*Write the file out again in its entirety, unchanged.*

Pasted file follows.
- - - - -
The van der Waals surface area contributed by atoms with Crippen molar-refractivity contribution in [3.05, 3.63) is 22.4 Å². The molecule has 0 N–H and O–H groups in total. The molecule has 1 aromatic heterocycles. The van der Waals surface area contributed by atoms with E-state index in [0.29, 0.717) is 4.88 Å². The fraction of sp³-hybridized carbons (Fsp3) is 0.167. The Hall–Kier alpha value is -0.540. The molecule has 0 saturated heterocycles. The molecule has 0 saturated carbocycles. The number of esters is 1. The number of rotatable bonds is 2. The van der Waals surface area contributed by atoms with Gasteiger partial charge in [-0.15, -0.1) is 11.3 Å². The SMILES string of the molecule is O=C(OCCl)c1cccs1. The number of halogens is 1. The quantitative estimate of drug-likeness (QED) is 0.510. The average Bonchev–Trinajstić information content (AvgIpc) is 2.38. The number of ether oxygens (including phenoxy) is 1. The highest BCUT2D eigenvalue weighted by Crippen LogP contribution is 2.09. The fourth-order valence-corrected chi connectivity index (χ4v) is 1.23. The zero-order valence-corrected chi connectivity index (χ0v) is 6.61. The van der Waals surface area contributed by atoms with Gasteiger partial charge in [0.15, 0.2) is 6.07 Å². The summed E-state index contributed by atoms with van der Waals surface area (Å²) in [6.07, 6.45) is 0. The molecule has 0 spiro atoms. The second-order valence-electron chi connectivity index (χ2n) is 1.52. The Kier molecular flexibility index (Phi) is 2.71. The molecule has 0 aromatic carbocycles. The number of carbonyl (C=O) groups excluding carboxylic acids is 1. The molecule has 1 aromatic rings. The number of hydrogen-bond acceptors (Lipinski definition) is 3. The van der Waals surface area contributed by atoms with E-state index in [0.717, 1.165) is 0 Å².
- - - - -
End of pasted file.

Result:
The van der Waals surface area contributed by atoms with Crippen molar-refractivity contribution in [3.05, 3.63) is 22.4 Å². The molecule has 0 N–H and O–H groups in total. The molecule has 1 aromatic heterocycles. The van der Waals surface area contributed by atoms with E-state index in [0.29, 0.717) is 4.88 Å². The fraction of sp³-hybridized carbons (Fsp3) is 0.167. The Hall–Kier alpha value is -0.540. The molecule has 0 saturated heterocycles. The molecule has 0 saturated carbocycles. The number of esters is 1. The number of rotatable bonds is 2. The van der Waals surface area contributed by atoms with Gasteiger partial charge in [-0.15, -0.1) is 11.3 Å². The SMILES string of the molecule is O=C(OCCl)c1cccs1. The number of halogens is 1. The quantitative estimate of drug-likeness (QED) is 0.510. The average Bonchev–Trinajstić information content (AvgIpc) is 2.38. The number of ether oxygens (including phenoxy) is 1. The highest BCUT2D eigenvalue weighted by Crippen LogP contribution is 2.09. The fourth-order valence-corrected chi connectivity index (χ4v) is 1.23. The zero-order valence-corrected chi connectivity index (χ0v) is 6.61. The van der Waals surface area contributed by atoms with Gasteiger partial charge in [0.15, 0.2) is 6.07 Å². The summed E-state index contributed by atoms with van der Waals surface area (Å²) in [6.07, 6.45) is 0. The molecule has 0 spiro atoms. The second-order valence-electron chi connectivity index (χ2n) is 1.52. The Kier molecular flexibility index (Phi) is 2.71. The molecule has 0 aromatic carbocycles. The number of carbonyl (C=O) groups excluding carboxylic acids is 1. The molecule has 1 aromatic rings. The number of hydrogen-bond acceptors (Lipinski definition) is 3. The van der Waals surface area contributed by atoms with E-state index in [0.717, 1.165) is 0 Å².